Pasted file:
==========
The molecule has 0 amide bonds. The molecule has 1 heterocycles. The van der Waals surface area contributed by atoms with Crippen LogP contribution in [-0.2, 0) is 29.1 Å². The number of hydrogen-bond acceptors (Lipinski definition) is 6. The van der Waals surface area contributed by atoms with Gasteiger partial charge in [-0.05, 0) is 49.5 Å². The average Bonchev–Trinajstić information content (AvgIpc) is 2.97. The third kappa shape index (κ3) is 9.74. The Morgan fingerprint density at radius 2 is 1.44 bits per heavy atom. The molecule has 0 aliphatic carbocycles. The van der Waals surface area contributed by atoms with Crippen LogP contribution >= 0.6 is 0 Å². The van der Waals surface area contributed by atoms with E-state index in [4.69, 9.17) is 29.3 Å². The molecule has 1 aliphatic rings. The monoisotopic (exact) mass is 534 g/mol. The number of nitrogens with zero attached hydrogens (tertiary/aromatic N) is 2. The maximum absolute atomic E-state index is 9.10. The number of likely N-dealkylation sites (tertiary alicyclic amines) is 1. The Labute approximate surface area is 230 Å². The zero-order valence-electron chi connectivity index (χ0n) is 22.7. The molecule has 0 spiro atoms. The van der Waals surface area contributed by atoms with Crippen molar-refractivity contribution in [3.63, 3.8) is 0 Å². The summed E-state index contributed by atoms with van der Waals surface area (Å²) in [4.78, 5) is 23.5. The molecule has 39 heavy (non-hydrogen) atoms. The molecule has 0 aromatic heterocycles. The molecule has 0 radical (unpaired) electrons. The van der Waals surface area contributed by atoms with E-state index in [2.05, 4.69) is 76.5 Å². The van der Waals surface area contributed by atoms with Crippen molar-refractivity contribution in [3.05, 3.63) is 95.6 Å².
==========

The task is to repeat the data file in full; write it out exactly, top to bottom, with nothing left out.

The molecule has 0 amide bonds. The molecule has 1 heterocycles. The van der Waals surface area contributed by atoms with Crippen LogP contribution in [-0.2, 0) is 29.1 Å². The number of hydrogen-bond acceptors (Lipinski definition) is 6. The van der Waals surface area contributed by atoms with Gasteiger partial charge in [-0.05, 0) is 49.5 Å². The average Bonchev–Trinajstić information content (AvgIpc) is 2.97. The third kappa shape index (κ3) is 9.74. The Morgan fingerprint density at radius 2 is 1.44 bits per heavy atom. The molecule has 0 aliphatic carbocycles. The van der Waals surface area contributed by atoms with Crippen LogP contribution >= 0.6 is 0 Å². The van der Waals surface area contributed by atoms with E-state index in [4.69, 9.17) is 29.3 Å². The molecule has 1 aliphatic rings. The monoisotopic (exact) mass is 534 g/mol. The number of nitrogens with zero attached hydrogens (tertiary/aromatic N) is 2. The maximum absolute atomic E-state index is 9.10. The number of likely N-dealkylation sites (tertiary alicyclic amines) is 1. The Labute approximate surface area is 230 Å². The zero-order valence-electron chi connectivity index (χ0n) is 22.7. The molecule has 0 spiro atoms. The van der Waals surface area contributed by atoms with Crippen molar-refractivity contribution in [3.63, 3.8) is 0 Å². The summed E-state index contributed by atoms with van der Waals surface area (Å²) in [4.78, 5) is 23.5. The molecule has 39 heavy (non-hydrogen) atoms. The molecule has 0 aromatic heterocycles. The molecule has 0 radical (unpaired) electrons. The van der Waals surface area contributed by atoms with E-state index in [2.05, 4.69) is 76.5 Å². The van der Waals surface area contributed by atoms with Crippen molar-refractivity contribution in [3.05, 3.63) is 95.6 Å².